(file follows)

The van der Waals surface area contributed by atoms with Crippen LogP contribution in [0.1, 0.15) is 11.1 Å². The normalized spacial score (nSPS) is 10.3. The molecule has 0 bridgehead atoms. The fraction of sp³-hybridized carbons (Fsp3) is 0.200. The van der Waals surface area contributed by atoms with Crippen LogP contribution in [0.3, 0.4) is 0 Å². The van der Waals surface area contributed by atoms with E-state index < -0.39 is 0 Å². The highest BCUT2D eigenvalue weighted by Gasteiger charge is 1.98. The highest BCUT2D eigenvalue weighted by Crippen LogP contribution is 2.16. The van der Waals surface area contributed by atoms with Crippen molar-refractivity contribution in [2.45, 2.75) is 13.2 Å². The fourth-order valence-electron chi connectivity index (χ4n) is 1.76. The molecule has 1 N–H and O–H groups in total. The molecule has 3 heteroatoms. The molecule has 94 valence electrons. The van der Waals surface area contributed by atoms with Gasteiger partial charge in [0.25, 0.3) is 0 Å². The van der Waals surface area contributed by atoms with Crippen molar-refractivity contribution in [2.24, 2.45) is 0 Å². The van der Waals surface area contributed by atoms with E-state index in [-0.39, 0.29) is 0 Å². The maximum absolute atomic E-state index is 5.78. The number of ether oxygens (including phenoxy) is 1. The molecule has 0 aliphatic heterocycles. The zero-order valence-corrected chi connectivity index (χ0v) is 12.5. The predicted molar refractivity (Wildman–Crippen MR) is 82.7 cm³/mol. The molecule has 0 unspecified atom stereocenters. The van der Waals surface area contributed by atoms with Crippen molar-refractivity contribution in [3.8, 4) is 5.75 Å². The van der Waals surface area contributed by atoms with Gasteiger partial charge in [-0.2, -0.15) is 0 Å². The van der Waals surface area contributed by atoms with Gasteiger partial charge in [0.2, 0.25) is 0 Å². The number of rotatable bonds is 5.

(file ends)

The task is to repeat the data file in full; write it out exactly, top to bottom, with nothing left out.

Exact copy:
The van der Waals surface area contributed by atoms with Crippen LogP contribution in [0.1, 0.15) is 11.1 Å². The normalized spacial score (nSPS) is 10.3. The molecule has 0 bridgehead atoms. The fraction of sp³-hybridized carbons (Fsp3) is 0.200. The van der Waals surface area contributed by atoms with Crippen LogP contribution in [0.3, 0.4) is 0 Å². The van der Waals surface area contributed by atoms with E-state index < -0.39 is 0 Å². The highest BCUT2D eigenvalue weighted by Gasteiger charge is 1.98. The highest BCUT2D eigenvalue weighted by Crippen LogP contribution is 2.16. The van der Waals surface area contributed by atoms with Crippen molar-refractivity contribution in [2.45, 2.75) is 13.2 Å². The fourth-order valence-electron chi connectivity index (χ4n) is 1.76. The molecule has 1 N–H and O–H groups in total. The molecule has 3 heteroatoms. The molecule has 94 valence electrons. The van der Waals surface area contributed by atoms with Gasteiger partial charge in [0.25, 0.3) is 0 Å². The van der Waals surface area contributed by atoms with Crippen molar-refractivity contribution in [2.24, 2.45) is 0 Å². The van der Waals surface area contributed by atoms with E-state index in [-0.39, 0.29) is 0 Å². The maximum absolute atomic E-state index is 5.78. The number of ether oxygens (including phenoxy) is 1. The molecule has 0 aliphatic heterocycles. The zero-order valence-corrected chi connectivity index (χ0v) is 12.5. The predicted molar refractivity (Wildman–Crippen MR) is 82.7 cm³/mol. The molecule has 0 unspecified atom stereocenters. The van der Waals surface area contributed by atoms with Crippen molar-refractivity contribution in [3.8, 4) is 5.75 Å². The van der Waals surface area contributed by atoms with Gasteiger partial charge in [-0.2, -0.15) is 0 Å². The van der Waals surface area contributed by atoms with Gasteiger partial charge in [0.2, 0.25) is 0 Å². The number of rotatable bonds is 5.